My Two Cents on How Hillary Clinton Should Answer the Wealth Question

June 26, 2014

My Two Cents on How Hillary Clinton Should Answer the Wealth Question

Photo by Kai Mörk for the Munich Security Conference.

Often it is the easy questions that cause corporate executives and politicians alike to stumble. Case in point, the inability of Hillary and Bill Clinton to put to rest the issue of whether their wealth means the former Secretary of State is out of touch with working families. Watching the questions persist reminds me of Roger Mudd’s interview with Ted Kennedy during the 1980 election when he asked why the Senator wanted to be President. Kennedy didn’t have a good or quick answer to that question either and it became an Achilles’ heel of his campaign. If Secretary Clinton is to avoid a similar fate, she needs a much better answer to the wealth and out-of-touch question than she has given to date.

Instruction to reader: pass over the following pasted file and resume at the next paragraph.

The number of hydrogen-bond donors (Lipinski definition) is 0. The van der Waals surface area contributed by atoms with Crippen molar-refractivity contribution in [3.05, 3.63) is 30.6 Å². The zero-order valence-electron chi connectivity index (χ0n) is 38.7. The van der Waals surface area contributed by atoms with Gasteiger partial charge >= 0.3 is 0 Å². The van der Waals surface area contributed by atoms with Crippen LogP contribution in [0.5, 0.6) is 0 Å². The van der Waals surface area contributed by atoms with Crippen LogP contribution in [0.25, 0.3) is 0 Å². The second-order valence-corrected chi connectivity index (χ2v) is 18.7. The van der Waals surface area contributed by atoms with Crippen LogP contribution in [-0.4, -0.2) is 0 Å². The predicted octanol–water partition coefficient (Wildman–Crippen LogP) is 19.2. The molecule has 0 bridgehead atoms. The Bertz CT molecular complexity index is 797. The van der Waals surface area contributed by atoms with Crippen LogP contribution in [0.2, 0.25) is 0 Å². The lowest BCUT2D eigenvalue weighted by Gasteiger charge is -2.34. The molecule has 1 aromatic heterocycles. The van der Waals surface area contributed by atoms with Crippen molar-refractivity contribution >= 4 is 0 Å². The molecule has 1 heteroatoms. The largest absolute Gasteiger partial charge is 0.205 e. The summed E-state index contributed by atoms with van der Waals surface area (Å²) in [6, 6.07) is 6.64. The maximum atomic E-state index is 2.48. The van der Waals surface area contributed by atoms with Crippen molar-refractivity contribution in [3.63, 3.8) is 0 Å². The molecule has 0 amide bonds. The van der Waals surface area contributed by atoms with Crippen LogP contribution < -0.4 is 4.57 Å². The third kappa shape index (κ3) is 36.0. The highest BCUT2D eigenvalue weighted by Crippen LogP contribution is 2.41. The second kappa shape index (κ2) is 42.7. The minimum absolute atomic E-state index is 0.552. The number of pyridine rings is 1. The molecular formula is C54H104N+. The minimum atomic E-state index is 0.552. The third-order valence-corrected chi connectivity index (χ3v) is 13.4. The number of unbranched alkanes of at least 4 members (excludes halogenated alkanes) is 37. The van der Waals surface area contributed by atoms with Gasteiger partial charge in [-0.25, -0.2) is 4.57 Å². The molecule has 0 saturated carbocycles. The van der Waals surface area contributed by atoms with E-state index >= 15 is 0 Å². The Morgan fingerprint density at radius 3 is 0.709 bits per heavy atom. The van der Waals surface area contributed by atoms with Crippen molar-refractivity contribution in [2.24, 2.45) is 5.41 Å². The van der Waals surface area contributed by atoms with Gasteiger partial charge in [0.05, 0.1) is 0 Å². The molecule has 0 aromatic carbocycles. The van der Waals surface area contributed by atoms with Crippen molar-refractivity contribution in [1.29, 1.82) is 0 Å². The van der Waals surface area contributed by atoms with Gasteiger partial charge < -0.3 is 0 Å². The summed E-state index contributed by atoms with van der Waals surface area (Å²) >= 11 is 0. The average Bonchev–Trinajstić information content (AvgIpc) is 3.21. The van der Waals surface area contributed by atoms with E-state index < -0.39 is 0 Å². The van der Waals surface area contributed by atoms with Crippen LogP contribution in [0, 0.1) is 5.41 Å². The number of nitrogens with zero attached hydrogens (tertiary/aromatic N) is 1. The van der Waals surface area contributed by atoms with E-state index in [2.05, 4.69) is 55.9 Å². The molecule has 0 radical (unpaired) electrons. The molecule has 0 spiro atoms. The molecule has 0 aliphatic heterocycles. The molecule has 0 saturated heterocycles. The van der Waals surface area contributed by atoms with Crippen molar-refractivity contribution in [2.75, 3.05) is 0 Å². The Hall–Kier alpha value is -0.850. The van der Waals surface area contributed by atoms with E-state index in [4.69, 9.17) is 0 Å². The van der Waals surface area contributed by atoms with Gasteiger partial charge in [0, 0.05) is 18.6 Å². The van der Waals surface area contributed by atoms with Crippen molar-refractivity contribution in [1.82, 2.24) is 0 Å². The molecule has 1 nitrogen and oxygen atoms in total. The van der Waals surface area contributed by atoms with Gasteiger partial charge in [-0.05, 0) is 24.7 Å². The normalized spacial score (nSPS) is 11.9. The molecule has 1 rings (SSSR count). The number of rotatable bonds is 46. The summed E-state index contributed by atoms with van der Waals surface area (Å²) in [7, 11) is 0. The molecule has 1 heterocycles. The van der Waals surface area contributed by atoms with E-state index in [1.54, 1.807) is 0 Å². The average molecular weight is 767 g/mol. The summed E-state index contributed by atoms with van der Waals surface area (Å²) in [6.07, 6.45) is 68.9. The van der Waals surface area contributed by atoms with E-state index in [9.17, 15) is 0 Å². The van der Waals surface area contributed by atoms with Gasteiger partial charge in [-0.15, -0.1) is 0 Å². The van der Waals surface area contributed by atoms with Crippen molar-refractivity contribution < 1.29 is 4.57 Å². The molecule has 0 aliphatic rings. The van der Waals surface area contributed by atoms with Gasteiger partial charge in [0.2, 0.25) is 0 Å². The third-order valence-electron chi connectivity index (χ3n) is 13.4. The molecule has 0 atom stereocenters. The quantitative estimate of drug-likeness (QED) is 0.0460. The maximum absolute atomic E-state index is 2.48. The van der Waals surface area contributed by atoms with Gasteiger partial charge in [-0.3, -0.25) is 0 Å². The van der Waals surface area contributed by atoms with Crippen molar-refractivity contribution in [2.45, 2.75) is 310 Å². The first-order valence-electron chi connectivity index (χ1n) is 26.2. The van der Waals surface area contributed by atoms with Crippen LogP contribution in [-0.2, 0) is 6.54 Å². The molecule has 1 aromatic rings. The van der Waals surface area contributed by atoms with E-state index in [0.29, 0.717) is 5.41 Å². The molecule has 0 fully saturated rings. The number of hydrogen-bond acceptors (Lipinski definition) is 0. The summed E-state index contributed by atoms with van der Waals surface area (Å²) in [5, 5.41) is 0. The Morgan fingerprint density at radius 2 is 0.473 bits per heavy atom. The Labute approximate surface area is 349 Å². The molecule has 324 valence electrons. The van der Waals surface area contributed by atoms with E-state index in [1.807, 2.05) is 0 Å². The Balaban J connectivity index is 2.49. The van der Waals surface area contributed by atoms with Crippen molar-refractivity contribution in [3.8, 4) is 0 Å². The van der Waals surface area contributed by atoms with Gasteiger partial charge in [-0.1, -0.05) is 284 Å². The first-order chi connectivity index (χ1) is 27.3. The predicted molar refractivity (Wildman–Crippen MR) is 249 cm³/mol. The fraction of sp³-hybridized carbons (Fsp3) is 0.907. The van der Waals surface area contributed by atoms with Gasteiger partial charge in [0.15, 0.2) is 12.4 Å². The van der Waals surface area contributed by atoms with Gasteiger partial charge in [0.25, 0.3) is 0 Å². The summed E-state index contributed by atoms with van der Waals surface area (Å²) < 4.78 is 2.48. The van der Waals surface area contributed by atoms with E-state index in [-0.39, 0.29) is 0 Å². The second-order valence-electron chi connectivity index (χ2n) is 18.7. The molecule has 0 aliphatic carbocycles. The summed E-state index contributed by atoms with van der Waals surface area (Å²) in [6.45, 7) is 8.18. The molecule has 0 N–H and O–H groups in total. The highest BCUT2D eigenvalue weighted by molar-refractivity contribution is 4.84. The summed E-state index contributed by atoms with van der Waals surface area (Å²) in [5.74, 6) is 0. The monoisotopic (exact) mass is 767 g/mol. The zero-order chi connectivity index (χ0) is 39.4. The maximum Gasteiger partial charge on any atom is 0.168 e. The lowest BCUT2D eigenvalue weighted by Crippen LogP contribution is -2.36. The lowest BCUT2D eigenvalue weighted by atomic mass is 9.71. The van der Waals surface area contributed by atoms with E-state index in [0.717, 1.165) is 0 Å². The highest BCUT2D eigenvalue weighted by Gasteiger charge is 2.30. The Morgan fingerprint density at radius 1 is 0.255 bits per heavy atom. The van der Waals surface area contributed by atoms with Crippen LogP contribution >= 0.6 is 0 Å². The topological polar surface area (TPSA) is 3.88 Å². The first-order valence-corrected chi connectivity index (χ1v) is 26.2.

I’d suggest the following:

1. Acknowledge you are wealthy. There is nothing wrong with success in America, unless you try to hide it or get defensive about it.  

“Yes, we’ve been fortunate to do well as a family since Bill was President, and it is one of the great things about our country that if you work hard and are fortunate to have success, you can live well.”

2. Then dismiss that wealth is a measure of one’s values or ability to connect in public life.  

“Bill and I have been in public life for a long time and we know well that it is the values in our hearts – and not the money in our pockets – that guide our views and drive us to fight to help working families.”

3. Last, there are also some important don’ts that the Clintons should follow. Stop trying to persuade us that you are not rich because you don’t have the wealth of Warren Buffett. That just makes you look out of touch because to families earning $60,000 or so a year, you are very wealthy. And, don’t try to relate to working people by talking about your trips to the grocery store or gas station. Most people probably don’t believe you really go to either, and besides, the grocery store in Chappaqua surely doesn’t look anything like the ones in Topeka, Portland or Norfolk. Instead, keep talking about your views on the issues that matter to you and working families.

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